Paul Farley appeared at Palace Green Library on Saturday evening as part of the final weekend of Durham Book Festival 2014. He is an award-winning poet, author and broadcaster, as well as a professor of poetry at Lancaster University. The Bubble went along beforehand to find out more.
You have been appointed as this year’s Festival Laureate – congratulations! Have you had a say in the format or line-up of the DBF? Who were you looking forward to seeing in particular? What has your role entailed so far?
Thank you. My main concern has been writing a poem for it, which involves a lot of staring into space and doesn’t look like I’m doing anything at all. I’m looking forward to it all, and hope it’ll be a celebratory weekend, and that people will discover a few new voices – I think that’s the most valuable thing any festival can do.
Are you able to give us any hints as to what we can expect from your specially commissioned poem or the special event?
At the moment – and this might well change – all I can really say is ‘worms’.
Your most recent collection is The Dark Film, so let us take a moment to look back on a few key themes which seemed to be at the forefront of the poems. A concern for the environment came across, particularly in ‘Newts’. Do you feel a kind of responsibility in your role as a poet and author in the public eye?
Your first responsibility has to be to your work, I think. You’ve a responsibility not to write poems that suck, not to churn out counterfeit goods, not to strike postures… Actually, it’s a very long list, but one key thing is to find a way of staying excited by what you’re doing. I think subject matter is very secondary to that sense of just heating up the language and making it do stuff. My themes recur, and there isn’t a great deal I can do about it.
With that poem in mind, childhood seems to be another key theme in your poetry. Do you think this signifies a kind of nostalgia for the past?
I’m probably more interested in the history of nostalgia.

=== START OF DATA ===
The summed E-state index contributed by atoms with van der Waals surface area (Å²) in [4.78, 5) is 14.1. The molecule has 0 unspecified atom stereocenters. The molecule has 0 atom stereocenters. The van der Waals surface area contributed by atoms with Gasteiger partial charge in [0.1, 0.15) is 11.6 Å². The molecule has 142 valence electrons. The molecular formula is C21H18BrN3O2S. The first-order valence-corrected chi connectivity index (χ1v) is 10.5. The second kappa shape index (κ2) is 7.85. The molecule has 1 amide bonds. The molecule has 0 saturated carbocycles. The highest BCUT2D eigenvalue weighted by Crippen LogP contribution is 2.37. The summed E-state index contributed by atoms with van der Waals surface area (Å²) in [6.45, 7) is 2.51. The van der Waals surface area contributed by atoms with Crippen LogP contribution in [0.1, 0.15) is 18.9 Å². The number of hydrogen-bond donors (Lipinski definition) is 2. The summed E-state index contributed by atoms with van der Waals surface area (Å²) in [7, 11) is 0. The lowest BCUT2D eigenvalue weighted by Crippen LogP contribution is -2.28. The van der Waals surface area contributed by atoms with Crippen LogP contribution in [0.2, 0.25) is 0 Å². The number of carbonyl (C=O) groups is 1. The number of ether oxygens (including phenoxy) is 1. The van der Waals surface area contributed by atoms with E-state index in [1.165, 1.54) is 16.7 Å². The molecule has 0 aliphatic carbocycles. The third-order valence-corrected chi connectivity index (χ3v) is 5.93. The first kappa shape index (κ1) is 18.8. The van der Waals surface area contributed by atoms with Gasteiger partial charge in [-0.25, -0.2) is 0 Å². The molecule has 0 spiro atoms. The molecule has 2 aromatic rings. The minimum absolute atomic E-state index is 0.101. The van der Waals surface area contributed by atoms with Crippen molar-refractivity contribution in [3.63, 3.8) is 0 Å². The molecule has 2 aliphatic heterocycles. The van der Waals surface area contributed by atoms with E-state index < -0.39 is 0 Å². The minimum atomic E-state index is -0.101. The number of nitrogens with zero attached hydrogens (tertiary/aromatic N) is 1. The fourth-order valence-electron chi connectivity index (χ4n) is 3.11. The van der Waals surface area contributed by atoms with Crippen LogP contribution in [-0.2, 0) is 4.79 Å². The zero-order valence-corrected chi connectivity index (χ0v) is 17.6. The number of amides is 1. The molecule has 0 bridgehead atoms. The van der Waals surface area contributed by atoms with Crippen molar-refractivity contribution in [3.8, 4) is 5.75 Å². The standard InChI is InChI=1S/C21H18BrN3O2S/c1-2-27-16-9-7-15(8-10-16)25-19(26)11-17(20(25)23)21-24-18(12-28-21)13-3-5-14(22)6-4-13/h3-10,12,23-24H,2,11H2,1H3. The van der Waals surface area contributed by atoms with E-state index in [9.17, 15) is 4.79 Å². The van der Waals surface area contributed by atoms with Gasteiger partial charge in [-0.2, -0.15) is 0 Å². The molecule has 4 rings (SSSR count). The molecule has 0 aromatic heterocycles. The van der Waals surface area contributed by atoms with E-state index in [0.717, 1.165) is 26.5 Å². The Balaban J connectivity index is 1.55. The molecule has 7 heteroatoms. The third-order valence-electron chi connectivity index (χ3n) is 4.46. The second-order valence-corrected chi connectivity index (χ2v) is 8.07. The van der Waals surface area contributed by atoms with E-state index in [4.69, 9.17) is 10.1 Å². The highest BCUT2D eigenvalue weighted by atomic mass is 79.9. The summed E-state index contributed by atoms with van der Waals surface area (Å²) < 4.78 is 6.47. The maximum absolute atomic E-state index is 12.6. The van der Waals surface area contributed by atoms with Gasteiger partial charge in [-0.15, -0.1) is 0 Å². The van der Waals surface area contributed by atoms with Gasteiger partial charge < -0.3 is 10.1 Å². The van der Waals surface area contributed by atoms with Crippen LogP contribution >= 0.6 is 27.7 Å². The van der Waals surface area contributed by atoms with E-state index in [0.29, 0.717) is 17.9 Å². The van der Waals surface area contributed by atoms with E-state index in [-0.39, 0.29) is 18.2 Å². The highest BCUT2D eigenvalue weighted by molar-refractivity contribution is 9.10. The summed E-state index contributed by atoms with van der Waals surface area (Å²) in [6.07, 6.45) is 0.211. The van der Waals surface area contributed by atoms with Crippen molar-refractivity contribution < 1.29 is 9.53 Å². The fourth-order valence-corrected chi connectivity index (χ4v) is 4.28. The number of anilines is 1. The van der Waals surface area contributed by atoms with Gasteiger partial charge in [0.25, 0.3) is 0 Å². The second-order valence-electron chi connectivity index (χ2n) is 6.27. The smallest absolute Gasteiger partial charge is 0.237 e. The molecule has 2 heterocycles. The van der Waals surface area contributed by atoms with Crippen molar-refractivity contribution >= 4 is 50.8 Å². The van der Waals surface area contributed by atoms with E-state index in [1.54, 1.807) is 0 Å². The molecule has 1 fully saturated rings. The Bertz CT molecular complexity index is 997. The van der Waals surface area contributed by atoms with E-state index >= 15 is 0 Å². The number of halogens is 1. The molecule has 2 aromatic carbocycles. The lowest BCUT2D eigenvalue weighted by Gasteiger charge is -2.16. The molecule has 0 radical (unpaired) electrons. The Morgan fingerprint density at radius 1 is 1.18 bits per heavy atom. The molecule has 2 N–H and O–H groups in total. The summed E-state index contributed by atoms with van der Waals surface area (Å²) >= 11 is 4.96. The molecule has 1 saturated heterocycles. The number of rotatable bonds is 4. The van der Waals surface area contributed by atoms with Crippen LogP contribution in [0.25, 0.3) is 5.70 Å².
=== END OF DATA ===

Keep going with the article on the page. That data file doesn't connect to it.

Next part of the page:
How do you think The Dark Film compares to your previous collections? Do you see the collections as representative of different stages of your life, a personal odyssey if you will?
I guess not, because there isn’t any thematic chronology, and nor is there any real biographical continuity. I’d hope there’s a different kind of unity displayed over time, but I don’t think I’ve ‘developed’ much, which I accept can be viewed as a Bad Thing in some quarters. It’d be nice to make a huge formal leap, but it’d be daft to try to impose it or foist it on the work.
Do you have a particular poem that you are especially proud of writing? For instance, something that would provides a snapshot of what a new reader could expect from your work?
I’d like to think I haven’t written that poem yet!
Your collaboration with Michael Symmons Roberts, Edgelands, was quite different to what you had done previously! Can we expect to see more from you in the way of non-fiction prose?
That was a holiday from poetry, and it was great, but I was glad to come home. We’re going there again, the land of prose non-fiction, and writing another book together, yes.
Some people might say that poetry has gone out of fashion in a way, certainly it is not recited and learned by rote in the same way that it used to be. What would you say to this? Do you think it is an inevitable process, or do you think poetry can be/ is being revived?
It’s always in and out of fashion, always more or less unpopular, compared to other cultural activities. There’s an argument about how there are so many other cultural forms demanding our attentions these days, but I suspect poetry will outlast us all in one form or another. People will still be writing it and turning to it when we’re all long gone. If you want to be hugely popular or fashionable, you’re in the wrong shop. You’re in the meter cupboard.
With your considerable list of prizes and achievements, I feel that you’re a good candidate for this particular question! Do you have any advice for the aspiring writers amongst our readers?
To put it very simply, there’s no rush.